A selective but resplendent tour.

THE WHITE HOUSE

A POP-UP OF OUR NATION'S HOME

White House high spots, presented with 3-D flair by the archon of paper architects.

The opening multileveled scene of the building under construction—with working hoists, workers properly both dark and light of skin, and the real story about Dolley Madison’s rescue of the Washington portrait hidden beneath a side flap—sets high expectations that are more than met on subsequent spreads. The East Room sports a huge, bewilderingly complicated chandelier; the austerely furnished Lincoln Study is transformed to a bedroom with a flip; the Rose Garden and, at the end, the South Lawn offer broad expanses of green to set off the elegant white gallery and South Portico that rise up. Thanks to some masterly slides and interlocking folds, the climactic Oval Office actually is an uncreased half oval, with the flag-flanked presidential desk and (unoccupied) chair filling the center space. Along with brief captions and historical notes, Sabuda includes a public domain inaugural poem that he’s foresightedly tweaked by changing “man” to “person,” “his” to “our president,” and like alterations. As usual, the pop-ups are so complex and fragile that careful handling is a must. But for young readers on their way as tourists or otherwise to the nation’s capital, here’s a grand first glimpse.

A selective but resplendent tour. (Informational pop-up. 6-9)

Pub Date: Dec. 29, 2015

ISBN: 978-0-545-54089-6

Page Count: 12

Publisher: Orchard/Scholastic

Review Posted Online: Nov. 17, 2015

Kirkus Reviews Issue: Dec. 1, 2015

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Hooray, hooray for this par-tay.

FOX & RABBIT CELEBRATE

From the Fox & Rabbit series , Vol. 3

Five more stories featuring buddy pair Fox and Rabbit.

Following the formula of its predecessors, this third installment of the Fox & Rabbit series focuses on Sparrow’s “super-trooper special” birthday. A slightly unrelated opening story introduces a variety of animal characters as Fox—proudly adopting the moniker “Fix-it Fox”—goes around trying to solve everyone’s “enormous problems.” In the next story, Fox and Rabbit scheme to make the “biggest, roundest, yummiest pizza in the world.” They pilfer ingredients from Sparrow’s garden (a nod to the first book) and ask Mouse for mozzarella. Subsequent stories—each contained in a chapter—involve a pizza-cooking dragon, the “really awesome” party, and a birthday wish that finally comes true. Dudás’ full-color cartoon illustrations complement Ferry’s chipper tone and punny dialogue for an upbeat woodland romp. Even the turtle, who always comically arrives at the end of the chapter and misses most of the action, gets to enjoy the party. Another standout scene, in which Fox assumes Dragon doesn’t speak their language and speaks “Dragonian” unprompted, gently addresses microaggressions. Though all dialogue is clearly linked to each speaker, some scenes with lots of back and forth within a single panel gear this to comics readers with a bit of experience. Still, the eight-panel–per-page max and short chapters keep the text accessible and pace quick.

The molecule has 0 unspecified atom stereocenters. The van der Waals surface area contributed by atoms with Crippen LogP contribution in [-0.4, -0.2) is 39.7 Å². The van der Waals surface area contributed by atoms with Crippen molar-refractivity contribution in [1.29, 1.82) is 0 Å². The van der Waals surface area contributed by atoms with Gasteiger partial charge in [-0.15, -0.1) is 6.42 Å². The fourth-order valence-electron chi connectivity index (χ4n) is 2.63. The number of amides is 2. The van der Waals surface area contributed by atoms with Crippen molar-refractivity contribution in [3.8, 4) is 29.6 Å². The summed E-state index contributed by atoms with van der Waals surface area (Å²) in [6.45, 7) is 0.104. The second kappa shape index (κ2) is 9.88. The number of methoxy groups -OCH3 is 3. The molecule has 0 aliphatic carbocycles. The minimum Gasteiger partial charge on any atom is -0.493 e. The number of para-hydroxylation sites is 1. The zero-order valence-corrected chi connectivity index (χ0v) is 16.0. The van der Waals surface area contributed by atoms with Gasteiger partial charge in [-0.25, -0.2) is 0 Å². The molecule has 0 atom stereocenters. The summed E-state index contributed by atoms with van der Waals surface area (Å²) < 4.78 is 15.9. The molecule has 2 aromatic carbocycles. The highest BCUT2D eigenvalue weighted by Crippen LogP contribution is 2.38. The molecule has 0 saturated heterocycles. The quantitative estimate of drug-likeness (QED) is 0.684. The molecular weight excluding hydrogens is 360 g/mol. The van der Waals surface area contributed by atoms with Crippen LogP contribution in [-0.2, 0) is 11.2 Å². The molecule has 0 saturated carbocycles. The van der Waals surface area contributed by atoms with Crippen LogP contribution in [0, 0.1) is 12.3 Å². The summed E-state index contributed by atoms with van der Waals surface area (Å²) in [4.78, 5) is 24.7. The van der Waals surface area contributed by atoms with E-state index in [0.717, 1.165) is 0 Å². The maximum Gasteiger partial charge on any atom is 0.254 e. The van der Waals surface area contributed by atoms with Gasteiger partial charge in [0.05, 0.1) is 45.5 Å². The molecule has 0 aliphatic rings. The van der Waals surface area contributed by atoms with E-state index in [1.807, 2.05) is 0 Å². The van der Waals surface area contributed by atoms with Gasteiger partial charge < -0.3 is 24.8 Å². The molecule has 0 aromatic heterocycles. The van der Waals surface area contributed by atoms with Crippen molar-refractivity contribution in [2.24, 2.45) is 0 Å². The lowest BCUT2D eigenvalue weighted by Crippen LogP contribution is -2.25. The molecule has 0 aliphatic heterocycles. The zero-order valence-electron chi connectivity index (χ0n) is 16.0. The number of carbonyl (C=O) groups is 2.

Hooray, hooray for this par-tay. (Graphic early reader. 6-9)

Pub Date: April 20, 2021

ISBN: 978-1-4197-5183-7

Page Count: 96

Publisher: Amulet/Abrams

Review Posted Online: Feb. 12, 2021

Kirkus Reviews Issue: March 1, 2021

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While this is not an essential purchase, most little pumpkins will love being told, “Baby, I'm batty for you!” (Board book....

YOU ARE MY PUMPKIN

Young children won't understand the metaphors but will appreciate the sentiment made clear by the repeated, Halloween-themed declarations of love in Wan's latest board book.

Each of the seven spreads presents an endearment illustrated by an object drawn with heavy outlines and just enough detail to invoke its essential characteristics. Lest it become too maudlin, between the “sugary, sweet candy corn” and a “purr-fect, cuddly kitty” is a “wild, messy monster.” Wan manages to make each drawing expressive and distinctive while relying on just a few shapes—crescents or circles for eyes, dots or ovals accenting cheeks. Although each spread stands alone, there are quiet connections. For example, the orange of the pumpkin is repeated in the candy corn, and the purple that adorns kitty's hat and bow becomes the prominent color on the next spread, setting off the friendly white ghost nicely. The same purple is used for the spider's body on the next to last spread. Subtle, shadowed backgrounds repeat the patterns found elsewhere in the book. For example, the background of the page with the kitty includes pumpkins, hearts, and hats and bows like the ones kitty is wearing.

While this is not an essential purchase, most little pumpkins will love being told, “Baby, I'm batty for you!” (Board book. 6 mos.-3)

Pub Date: June 28, 2016

ISBN: 978-0-545-88092-3

Page Count: 14

Publisher: Cartwheel/Scholastic

Review Posted Online: May 14, 2016

Kirkus Reviews Issue: July 1, 2016

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